Presently, Minnesota motorists are prohibited from texting while driving but the new measure bans drivers from holding a cellphone or other wireless device while operating a motor vehicle that is in motion or operating as a part of traffic on a street or highway.
 - Photo courtesy of Ellsworth Air Force Base.

Presently, Minnesota motorists are prohibited from texting while driving but the new measure bans drivers from holding a cellphone or other wireless device while operating a motor vehicle that is in motion or operating as a part of traffic on a street or highway.

Photo courtesy of Ellsworth Air Force Base.

Starting on Aug. 1, Minnesota’s expanded distracted driving law, which makes it illegal for drivers to hold a cellphone, goes into effect, reports Bluff Country News.

Presently, Minnesota motorists are prohibited from texting while driving but the new measure bans drivers from holding a cellphone or other wireless device while operating a motor vehicle that is in motion or operating as a part of traffic on a street or highway, according to the report.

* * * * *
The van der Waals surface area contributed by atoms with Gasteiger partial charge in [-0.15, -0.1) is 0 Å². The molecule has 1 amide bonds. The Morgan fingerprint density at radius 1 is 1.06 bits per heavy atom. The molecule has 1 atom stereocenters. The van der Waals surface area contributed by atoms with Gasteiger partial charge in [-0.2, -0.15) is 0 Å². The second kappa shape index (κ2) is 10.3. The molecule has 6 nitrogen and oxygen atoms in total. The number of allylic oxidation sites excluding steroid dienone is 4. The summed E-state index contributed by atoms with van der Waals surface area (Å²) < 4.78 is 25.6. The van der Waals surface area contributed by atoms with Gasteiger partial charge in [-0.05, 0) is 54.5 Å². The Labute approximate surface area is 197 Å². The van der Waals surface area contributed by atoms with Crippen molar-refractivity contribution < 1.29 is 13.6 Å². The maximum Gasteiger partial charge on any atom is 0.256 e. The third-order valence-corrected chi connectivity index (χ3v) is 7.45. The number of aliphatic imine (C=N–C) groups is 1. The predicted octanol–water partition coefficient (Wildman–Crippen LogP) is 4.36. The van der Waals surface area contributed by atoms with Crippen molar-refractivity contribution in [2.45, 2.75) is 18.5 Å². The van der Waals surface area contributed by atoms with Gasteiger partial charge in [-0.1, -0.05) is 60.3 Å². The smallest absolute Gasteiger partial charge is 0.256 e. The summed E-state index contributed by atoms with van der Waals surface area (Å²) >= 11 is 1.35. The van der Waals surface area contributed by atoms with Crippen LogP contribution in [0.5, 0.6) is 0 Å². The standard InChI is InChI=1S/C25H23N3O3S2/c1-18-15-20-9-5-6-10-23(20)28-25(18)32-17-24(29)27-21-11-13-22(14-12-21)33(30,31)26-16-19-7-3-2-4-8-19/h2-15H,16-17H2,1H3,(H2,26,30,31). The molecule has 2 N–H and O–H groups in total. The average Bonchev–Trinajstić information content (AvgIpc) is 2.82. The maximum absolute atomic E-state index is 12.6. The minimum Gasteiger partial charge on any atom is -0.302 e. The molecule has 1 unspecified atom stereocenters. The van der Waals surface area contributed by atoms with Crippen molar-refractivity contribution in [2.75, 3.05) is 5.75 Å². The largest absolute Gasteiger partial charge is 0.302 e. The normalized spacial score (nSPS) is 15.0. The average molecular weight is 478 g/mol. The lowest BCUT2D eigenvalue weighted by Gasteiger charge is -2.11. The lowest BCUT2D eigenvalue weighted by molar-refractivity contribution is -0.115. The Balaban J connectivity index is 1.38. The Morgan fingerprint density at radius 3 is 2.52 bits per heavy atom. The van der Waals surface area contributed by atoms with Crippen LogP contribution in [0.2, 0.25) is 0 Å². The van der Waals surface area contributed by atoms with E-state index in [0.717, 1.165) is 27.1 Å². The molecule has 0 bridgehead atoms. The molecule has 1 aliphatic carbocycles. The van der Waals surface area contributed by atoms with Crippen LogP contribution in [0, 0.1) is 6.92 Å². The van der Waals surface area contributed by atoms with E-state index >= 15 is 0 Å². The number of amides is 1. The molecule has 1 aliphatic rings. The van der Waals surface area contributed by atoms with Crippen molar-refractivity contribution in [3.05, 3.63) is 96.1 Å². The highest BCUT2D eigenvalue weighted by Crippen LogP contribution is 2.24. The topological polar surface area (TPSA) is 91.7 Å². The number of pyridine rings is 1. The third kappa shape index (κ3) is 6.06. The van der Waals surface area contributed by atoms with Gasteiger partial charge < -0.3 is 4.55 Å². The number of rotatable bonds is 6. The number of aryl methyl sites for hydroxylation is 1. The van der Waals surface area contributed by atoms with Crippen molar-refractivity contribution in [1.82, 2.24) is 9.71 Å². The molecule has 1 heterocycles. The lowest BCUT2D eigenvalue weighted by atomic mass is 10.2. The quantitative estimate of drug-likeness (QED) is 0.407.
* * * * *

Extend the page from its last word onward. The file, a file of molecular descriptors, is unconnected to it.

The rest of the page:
Instead, drivers must use hands-free technology when sending messages, making calls, accessing music, or programming navigation systems via their cellphones. They can, however, make calls and use navigation with either one-touch or voice commands.

It also is legal to use a device or clothing, such as a headscarf, to secure a phone against a driver’s head, reports Twincities.com.

The new law brings with it rising penalties as a driver’s violations mount. For a first offense, officers can choose to issue either a warning or a citation with an initial fine of $50. But penalties can climb as high as $275 for repeat offenders.

State data indicates that Minnesota has lost an average of 60 people a year to distracted driving. In addition, there are approximately 234 serious injuries and 1,695 minor injuries each year attributed to drivers not focusing on the road, reports Twincities.com

The hands-free bill was sponsored by Rep. Frank Hornstein (DFL-Minneapolis) and Sen. Scott Newman (R-Hutchinson).

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